107: Limitations On Exclusive Rights: Fair Use

Notwithstanding the provisions of sections 106 and 106A, the fair use of a copyrighted work, including such use by reproduction in copies or phonorecords or by any other means specified by that section, for purposes such as criticism, comment, news reporting, teaching (including multiple copies for classroom use), scholarship, or research, is not an infringement of copyright. In determining whether the use made of a work in any particular case is a fair use the factors to be considered shall include —

(1) the purpose and character of the use, including whether such use is of a commercial nature or is for nonprofit educational purposes;
(2) the nature of the copyrighted work;
(3) the amount and substantiality of the portion used in relation to the copyrighted work as a whole; and
(4) the effect of the use upon the potential market for or value of the copyrighted work.

The fact that a work is unpublished shall not itself bar a finding of fair use if such finding is made upon consideration of all the above factors.

We believe we are working within these parameters:

  1. This website is not commercial in nature and we are not making any profit from it. We take in no money for this site, it is completely an out-of-pocket expense.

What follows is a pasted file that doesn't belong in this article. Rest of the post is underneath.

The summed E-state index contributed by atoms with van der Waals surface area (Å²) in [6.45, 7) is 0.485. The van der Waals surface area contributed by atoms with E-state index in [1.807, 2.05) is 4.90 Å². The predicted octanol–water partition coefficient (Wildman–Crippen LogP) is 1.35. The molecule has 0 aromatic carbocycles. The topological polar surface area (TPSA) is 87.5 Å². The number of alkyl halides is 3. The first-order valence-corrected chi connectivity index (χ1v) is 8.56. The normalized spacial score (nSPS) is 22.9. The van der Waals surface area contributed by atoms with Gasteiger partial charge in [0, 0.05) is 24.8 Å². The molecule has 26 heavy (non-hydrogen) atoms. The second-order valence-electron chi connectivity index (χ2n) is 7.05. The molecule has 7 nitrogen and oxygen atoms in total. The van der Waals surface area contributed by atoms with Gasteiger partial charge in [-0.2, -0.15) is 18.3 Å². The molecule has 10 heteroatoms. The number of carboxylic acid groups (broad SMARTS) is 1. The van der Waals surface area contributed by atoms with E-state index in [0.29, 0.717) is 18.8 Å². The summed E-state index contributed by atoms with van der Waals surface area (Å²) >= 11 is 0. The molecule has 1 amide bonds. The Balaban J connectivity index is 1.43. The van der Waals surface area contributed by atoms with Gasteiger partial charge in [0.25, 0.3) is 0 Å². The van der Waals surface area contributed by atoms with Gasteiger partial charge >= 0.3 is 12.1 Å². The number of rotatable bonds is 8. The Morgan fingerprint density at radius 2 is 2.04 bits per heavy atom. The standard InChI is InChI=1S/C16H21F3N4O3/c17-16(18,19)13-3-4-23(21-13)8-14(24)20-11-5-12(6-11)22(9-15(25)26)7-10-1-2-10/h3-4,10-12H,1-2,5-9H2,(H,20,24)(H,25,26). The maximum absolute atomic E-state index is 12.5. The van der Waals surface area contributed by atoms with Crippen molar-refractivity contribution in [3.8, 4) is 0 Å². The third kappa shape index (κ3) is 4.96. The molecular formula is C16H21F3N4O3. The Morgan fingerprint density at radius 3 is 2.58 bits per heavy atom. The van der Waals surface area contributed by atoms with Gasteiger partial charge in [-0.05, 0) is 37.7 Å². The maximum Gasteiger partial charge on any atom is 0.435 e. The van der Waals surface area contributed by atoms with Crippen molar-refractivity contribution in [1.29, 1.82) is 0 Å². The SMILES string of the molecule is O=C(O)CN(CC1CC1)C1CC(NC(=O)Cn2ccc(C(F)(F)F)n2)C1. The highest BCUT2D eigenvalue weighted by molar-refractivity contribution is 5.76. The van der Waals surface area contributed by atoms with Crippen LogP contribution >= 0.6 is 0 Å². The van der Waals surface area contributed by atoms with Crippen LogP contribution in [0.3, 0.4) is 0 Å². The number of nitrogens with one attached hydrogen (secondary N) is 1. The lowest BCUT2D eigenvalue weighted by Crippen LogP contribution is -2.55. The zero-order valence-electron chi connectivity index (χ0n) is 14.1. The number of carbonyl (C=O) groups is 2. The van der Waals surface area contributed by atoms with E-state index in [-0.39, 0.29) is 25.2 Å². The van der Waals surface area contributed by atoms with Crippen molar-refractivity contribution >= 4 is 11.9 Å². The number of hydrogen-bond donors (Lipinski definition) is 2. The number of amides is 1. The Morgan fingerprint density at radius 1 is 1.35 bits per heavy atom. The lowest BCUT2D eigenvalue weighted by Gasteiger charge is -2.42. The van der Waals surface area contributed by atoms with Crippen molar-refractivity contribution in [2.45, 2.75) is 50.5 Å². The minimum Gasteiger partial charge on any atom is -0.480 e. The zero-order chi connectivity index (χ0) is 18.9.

2. The nature of the copyrighted work? Because the Watchtower Society publishes nearly all of its literature for the sole purpose of distributing it to the public, we assume that many people already have copies of these items from which this website quotes from.

  3. Substantiality of the portion used? We have chosen to quote only when absolutely necessary to drive a point home, and even then we quote only the bare minimum necessary to make the point.

  4. Effect on the potential market for or value of the copyrighted work? Since the Jehovah's Witnesses do not actually sell the literature, then we do not see how this website can affect them in a financial way because Jehovah's Witnesses offer Watchtower Society publications only on a voluntary-donation basis. And, since readers will likely seek out Watchtower Society literature in order to verify the information given in this book, we imagine this has the potential to actually increase public demand for their literature.